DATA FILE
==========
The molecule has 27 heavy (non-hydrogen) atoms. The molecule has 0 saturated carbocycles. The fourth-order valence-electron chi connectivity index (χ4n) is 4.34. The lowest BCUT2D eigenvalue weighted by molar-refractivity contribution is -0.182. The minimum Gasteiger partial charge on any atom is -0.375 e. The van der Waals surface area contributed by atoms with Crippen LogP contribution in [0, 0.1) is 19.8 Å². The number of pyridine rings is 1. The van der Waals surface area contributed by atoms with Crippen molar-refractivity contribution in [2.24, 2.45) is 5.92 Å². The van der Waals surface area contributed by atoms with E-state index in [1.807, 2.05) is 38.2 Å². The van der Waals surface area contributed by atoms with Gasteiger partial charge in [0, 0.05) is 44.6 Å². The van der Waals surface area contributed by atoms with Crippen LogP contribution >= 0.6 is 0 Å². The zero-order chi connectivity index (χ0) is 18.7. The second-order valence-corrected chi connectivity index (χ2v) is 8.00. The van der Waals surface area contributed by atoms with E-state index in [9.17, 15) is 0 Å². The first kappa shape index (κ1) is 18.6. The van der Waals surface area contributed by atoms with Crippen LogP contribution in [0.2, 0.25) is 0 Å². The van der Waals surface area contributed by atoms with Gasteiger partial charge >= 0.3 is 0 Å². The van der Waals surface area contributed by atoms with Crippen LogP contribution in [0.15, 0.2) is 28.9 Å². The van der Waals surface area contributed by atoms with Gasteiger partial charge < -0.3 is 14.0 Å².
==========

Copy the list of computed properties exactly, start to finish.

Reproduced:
The molecule has 27 heavy (non-hydrogen) atoms. The molecule has 0 saturated carbocycles. The fourth-order valence-electron chi connectivity index (χ4n) is 4.34. The lowest BCUT2D eigenvalue weighted by molar-refractivity contribution is -0.182. The minimum Gasteiger partial charge on any atom is -0.375 e. The van der Waals surface area contributed by atoms with Crippen LogP contribution in [0, 0.1) is 19.8 Å². The number of pyridine rings is 1. The van der Waals surface area contributed by atoms with Crippen molar-refractivity contribution in [2.24, 2.45) is 5.92 Å². The van der Waals surface area contributed by atoms with E-state index in [1.807, 2.05) is 38.2 Å². The van der Waals surface area contributed by atoms with Gasteiger partial charge in [0, 0.05) is 44.6 Å². The van der Waals surface area contributed by atoms with Crippen LogP contribution >= 0.6 is 0 Å². The zero-order chi connectivity index (χ0) is 18.7. The second-order valence-corrected chi connectivity index (χ2v) is 8.00. The van der Waals surface area contributed by atoms with E-state index in [9.17, 15) is 0 Å². The first kappa shape index (κ1) is 18.6. The van der Waals surface area contributed by atoms with Crippen LogP contribution in [0.2, 0.25) is 0 Å². The van der Waals surface area contributed by atoms with Gasteiger partial charge >= 0.3 is 0 Å². The van der Waals surface area contributed by atoms with Crippen LogP contribution in [0.15, 0.2) is 28.9 Å². The van der Waals surface area contributed by atoms with Gasteiger partial charge < -0.3 is 14.0 Å².